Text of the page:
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How Adolescents Use Social Media to Cope with Feelings of Loneliness and Anxiety During COVID-19 Lockdown


COVID-19 social media mood management theory coping adolescents

Publication details

Year: 2020
DOI: 10.1089/cyber.2020.0478
Issued: 2020
Language: English
Start Page: 1
End Page: 8
Authors: Cauberghe V.; Van Wesenbeeck I.; De Jans S.; Hudders L.; Ponnet K.
Type: Journal article
Journal: Cyberpsychology, Behavior, and Social Networking
Publisher: Mary Ann Liebert Inc
Topics: Internet usage, practices and engagement; Wellbeing
Sample: 2,165 Flemish (northern Belgium) adolescents between 13 and 19 years old


Next to physical health problems and economic damage, the coronavirus disease 2019 (COVID-19) pandemic and associated lockdown measures taken by governments of many countries are expected to cause mental health problems. Especially for adolescents, who highly rely on social contacts with peers, the prolonged period of social isolation may have detrimental effects on their mental health. Based on the mood management theory, the current study examines if social media are beneficial for adolescents to cope with feelings of anxiety and loneliness during the quarantine. A survey study among 2,165 (Belgian) adolescents (13–19 years old) tested how feelings of anxiety and loneliness contributed to their happiness level, and whether different social media coping strategies (active, social relations, and humor) mediated these relations. Structural equation modeling revealed that feelings of loneliness had a higher negative impact on adolescents’ happiness than feelings of anxiety. However, anxious participants indicated to use social media more often to actively seek for a manner to adapt to the current situation, and to a lesser extent as a way to keep in touch with friends and family. The indirect effect of anxiety on happiness through active coping was significantly positive. Participants who were feeling lonely were more inclined to use social media to cope with lacking social contact. However, this coping strategy was not significantly related to their happiness feelings. Humorous coping was positively related with feelings of happiness, but not influenced by loneliness or anxiety. To conclude, social media can be used as a constructive coping strategy for adolescents to deal with anxious feelings during the COVID-19 quarantine.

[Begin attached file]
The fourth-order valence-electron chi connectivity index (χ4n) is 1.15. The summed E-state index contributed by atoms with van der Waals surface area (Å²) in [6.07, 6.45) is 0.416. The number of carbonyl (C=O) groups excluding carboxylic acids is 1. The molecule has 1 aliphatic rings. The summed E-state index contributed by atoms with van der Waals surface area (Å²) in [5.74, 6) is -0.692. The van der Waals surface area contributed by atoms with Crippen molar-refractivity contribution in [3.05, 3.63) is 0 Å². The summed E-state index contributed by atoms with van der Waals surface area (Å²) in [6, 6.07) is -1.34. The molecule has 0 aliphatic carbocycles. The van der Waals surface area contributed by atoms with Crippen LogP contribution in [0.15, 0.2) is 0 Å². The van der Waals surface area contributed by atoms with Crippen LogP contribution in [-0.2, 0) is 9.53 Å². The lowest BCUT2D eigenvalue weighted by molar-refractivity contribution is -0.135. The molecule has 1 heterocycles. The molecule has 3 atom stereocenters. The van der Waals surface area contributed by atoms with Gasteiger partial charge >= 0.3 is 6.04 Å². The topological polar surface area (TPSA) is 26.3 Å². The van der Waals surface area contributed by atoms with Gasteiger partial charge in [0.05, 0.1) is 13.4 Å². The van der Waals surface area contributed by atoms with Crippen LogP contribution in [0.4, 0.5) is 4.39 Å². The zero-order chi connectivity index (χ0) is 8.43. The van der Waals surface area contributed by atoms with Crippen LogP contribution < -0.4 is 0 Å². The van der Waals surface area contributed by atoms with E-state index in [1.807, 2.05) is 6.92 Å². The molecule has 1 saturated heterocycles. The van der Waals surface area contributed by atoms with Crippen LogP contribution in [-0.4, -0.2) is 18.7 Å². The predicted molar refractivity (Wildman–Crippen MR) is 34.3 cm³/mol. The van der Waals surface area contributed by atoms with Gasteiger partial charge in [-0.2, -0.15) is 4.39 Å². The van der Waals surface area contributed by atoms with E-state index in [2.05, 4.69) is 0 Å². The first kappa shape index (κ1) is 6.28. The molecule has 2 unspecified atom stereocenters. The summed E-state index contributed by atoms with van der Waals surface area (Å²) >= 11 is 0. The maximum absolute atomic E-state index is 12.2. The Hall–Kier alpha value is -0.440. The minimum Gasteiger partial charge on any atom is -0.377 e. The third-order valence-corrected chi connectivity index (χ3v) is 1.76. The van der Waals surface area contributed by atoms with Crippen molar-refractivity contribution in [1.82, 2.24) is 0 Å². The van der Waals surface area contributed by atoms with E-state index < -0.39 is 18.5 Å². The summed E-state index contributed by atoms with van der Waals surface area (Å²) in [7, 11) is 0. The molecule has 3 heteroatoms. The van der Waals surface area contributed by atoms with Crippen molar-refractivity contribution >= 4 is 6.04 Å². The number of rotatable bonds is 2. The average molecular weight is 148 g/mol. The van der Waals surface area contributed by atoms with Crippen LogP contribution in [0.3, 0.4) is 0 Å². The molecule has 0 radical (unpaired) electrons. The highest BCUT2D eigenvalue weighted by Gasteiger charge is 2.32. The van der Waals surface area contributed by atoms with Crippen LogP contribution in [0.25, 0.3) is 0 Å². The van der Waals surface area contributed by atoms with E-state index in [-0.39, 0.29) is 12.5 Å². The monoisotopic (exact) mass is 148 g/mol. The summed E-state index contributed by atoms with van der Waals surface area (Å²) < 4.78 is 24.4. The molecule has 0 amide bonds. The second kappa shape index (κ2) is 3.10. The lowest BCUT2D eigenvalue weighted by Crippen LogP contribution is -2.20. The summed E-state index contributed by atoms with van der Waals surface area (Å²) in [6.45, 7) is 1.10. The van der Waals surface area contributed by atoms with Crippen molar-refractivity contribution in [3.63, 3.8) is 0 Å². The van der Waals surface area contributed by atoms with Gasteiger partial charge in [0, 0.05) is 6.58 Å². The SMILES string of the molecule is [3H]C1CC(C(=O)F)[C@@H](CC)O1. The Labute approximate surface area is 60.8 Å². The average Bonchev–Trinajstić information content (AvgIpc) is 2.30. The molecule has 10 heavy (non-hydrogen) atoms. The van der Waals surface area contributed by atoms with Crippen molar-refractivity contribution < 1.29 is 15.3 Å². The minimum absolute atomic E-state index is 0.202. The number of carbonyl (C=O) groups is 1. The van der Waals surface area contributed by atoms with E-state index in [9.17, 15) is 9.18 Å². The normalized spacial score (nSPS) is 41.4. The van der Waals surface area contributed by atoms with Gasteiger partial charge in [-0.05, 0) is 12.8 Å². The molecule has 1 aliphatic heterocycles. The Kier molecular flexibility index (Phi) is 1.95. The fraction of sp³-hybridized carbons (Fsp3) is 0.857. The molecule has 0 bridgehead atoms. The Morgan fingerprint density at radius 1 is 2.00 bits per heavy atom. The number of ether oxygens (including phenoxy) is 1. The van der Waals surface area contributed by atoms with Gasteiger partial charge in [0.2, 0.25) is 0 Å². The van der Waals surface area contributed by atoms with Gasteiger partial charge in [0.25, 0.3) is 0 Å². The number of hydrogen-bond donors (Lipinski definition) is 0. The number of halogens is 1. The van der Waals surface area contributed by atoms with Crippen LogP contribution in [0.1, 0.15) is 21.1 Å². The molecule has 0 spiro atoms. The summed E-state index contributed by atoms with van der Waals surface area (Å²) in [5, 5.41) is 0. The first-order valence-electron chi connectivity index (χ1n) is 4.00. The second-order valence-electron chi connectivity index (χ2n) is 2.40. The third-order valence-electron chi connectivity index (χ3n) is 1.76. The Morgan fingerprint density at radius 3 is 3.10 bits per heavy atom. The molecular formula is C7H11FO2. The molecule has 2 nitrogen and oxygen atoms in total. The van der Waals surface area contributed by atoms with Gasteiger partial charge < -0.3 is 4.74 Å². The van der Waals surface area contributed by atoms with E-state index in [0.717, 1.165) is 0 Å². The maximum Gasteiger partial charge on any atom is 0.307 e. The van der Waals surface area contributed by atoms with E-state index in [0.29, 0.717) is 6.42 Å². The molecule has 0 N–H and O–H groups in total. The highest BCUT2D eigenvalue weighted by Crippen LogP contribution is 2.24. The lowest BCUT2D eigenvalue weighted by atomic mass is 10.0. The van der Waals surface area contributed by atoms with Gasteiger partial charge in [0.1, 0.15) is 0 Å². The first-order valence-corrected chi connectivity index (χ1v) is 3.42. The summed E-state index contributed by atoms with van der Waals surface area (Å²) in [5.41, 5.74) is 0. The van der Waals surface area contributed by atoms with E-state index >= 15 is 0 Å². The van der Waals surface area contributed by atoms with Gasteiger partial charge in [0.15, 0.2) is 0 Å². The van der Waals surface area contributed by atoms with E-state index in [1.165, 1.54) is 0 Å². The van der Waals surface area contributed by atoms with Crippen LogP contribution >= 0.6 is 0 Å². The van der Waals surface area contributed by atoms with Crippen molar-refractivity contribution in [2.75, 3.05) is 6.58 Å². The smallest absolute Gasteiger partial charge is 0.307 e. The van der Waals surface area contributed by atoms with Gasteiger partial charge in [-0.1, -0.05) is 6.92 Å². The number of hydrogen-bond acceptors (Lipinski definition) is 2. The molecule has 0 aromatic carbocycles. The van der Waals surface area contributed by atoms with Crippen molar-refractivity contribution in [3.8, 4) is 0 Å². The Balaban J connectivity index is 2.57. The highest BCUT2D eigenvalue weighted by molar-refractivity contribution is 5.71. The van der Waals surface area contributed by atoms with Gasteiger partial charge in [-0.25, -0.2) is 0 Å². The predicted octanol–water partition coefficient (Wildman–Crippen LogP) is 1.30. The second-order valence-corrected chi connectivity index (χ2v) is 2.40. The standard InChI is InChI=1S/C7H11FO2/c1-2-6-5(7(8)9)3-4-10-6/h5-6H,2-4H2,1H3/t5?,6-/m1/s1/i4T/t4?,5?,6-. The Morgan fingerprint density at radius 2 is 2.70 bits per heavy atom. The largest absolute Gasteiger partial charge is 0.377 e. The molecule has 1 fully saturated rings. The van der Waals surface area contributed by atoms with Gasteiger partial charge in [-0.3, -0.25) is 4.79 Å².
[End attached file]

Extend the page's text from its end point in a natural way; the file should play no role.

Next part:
"Most of the adolescents indicated a heightened social media use during the lockdown. Media use is driven by a need to self-regulate one’s (negative) emotions, to feel better. It was the most beneficial strategy to use social media to self-regulate mood during the lockdown. Using social media to actively face the situation relieved their feelings of distress and anxiety to some degree, increasing happiness feelings. A higher feeling of loneliness among the participants predicted social media use to keep in touch with peers and family, but it was not associated with happiness. Using social media as a substitute for physical social relations makes adolescents feel less happy. Adolescents’ feelings of loneliness are more strongly (and negatively) related to feelings of happiness than those of anxiety. The enormous amount of distributed (dis)information on social media may disorient and overwhelm individuals. In addition, emotional COVID19-related tweets may amplify feelings of anxiety and depression. Yet, social media can be used as an instrument to actively cope with the situation to relieve feelings of anxiety, and feel better. Distribution of reassuring information and self-efficacy on social media might make anxious adolescents feel better. Also, humor on social media is beneficial for adolescents’ well-being during lockdown." (Cauberghe et al., 2020, pp. 6-7)

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